We’ll be dealing with a range of issues such as…


Matters relating to Regulation:

  • How effective has financial regulation been so far? Is the apparent increase in the frequency of failure a reality or just a perception?
  • Are the powerful Trade Bodies having too much influence on regulation, policymaking and governance; and if so, what needs to change?
  • What difference is the Senior Managers & Certification Regime going to make in practice? Will the Regulators be unable to prevent the system being gamed? 
  • Do iNEDs herald genuine cultural change in fund boards or, will this regulatory intervention be gamed, thereby allowing the unsatisfactory state of affairs to continue? Will INEDs be tokenistic gestures towards client-centricity or might they actually realise their potential as consumer champions?
  • The harsh reality is that the sagas and scandals relating to cases such as Woodford and London Capital & Finance, are the latest of a very long list of issues that have caused significant reputational damage for the financial services sector. How could what happened have happened, despite decades of regulatory interventions designed to protect consumers from harm? Have the regulators have been “asleep at the wheel”?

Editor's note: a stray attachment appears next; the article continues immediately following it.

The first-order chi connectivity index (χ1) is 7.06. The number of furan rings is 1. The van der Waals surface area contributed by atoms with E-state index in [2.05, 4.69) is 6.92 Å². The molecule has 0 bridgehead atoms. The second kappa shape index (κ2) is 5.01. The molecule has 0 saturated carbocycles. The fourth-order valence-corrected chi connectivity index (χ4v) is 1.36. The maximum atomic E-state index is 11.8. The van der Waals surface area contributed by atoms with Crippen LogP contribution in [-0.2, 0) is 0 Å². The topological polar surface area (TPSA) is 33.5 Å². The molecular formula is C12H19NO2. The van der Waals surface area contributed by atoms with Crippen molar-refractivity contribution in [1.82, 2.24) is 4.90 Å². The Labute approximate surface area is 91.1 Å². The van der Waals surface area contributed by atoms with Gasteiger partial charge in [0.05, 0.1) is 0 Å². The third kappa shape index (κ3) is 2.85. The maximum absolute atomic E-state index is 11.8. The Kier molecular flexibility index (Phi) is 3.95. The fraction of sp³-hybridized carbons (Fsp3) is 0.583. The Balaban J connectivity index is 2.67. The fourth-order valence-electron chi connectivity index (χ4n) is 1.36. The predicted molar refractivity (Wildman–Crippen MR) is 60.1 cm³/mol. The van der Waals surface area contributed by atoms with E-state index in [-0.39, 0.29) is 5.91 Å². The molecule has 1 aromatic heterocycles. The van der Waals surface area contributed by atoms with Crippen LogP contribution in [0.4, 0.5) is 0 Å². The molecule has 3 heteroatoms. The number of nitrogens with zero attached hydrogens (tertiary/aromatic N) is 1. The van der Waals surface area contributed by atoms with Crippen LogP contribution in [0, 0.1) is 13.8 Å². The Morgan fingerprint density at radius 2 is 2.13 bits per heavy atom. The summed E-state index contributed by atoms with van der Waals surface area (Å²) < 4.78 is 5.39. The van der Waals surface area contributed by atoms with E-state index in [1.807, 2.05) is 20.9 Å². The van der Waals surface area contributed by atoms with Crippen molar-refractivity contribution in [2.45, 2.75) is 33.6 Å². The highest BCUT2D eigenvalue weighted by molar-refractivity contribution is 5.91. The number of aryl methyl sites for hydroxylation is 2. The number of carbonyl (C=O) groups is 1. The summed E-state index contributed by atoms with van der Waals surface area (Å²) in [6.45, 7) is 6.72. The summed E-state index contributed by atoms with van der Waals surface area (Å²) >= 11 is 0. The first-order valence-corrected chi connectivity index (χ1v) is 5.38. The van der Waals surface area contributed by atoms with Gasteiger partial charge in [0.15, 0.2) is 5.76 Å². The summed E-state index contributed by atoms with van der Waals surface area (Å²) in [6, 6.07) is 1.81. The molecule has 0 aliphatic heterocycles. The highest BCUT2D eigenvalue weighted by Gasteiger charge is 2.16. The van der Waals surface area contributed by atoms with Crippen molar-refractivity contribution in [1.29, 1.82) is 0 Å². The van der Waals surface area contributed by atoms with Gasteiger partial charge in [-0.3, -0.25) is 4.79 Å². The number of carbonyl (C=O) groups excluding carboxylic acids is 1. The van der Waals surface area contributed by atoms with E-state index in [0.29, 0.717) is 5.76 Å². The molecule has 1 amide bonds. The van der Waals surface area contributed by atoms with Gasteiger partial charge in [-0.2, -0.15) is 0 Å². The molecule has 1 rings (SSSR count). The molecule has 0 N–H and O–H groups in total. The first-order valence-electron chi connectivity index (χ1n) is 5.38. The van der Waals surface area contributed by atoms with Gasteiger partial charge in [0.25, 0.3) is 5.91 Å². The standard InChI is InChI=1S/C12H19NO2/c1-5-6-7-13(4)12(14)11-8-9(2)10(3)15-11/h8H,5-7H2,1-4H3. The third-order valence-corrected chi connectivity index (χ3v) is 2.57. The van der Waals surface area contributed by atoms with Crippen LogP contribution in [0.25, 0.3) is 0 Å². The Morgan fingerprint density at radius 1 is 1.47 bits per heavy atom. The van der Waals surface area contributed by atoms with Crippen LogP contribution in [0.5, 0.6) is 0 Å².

• Regulators are often criticised for being “behind the curve” and “always putting out the last fire.” What more can the regulators do to anticipate trends and become more proactive? Given the achingly long times it has taken regulators to deal with, for example LIBOR, RBS GRG, PPI and so on, the evidence seems to suggest they are operating under constraints. Do they have the capabilities, resource and powers they need to be fully effective? 
  • Are the concerns about deficiencies in the Financial Conduct Authority's Regulatory Perimeter justified?
  • To what extent are flawed incentive structures to blame for poor conduct and ineffective governance in the investment sector?
  • What can be done to advance the cause for organisations having more of a multi-stakeholder perspective to their purpose? What role is there for user boards and similar entities with real influence and an authentic pro-consumer agenda to boost engagement and as a consequence governance? 
  • Does the voting system at AGMs actually work? - is a lack of authenticity and diversity at AGMs part of the problem? Are the votes in the hands of the right people, i.e. the asset owners and end beneficiaries rather than “institutional agents”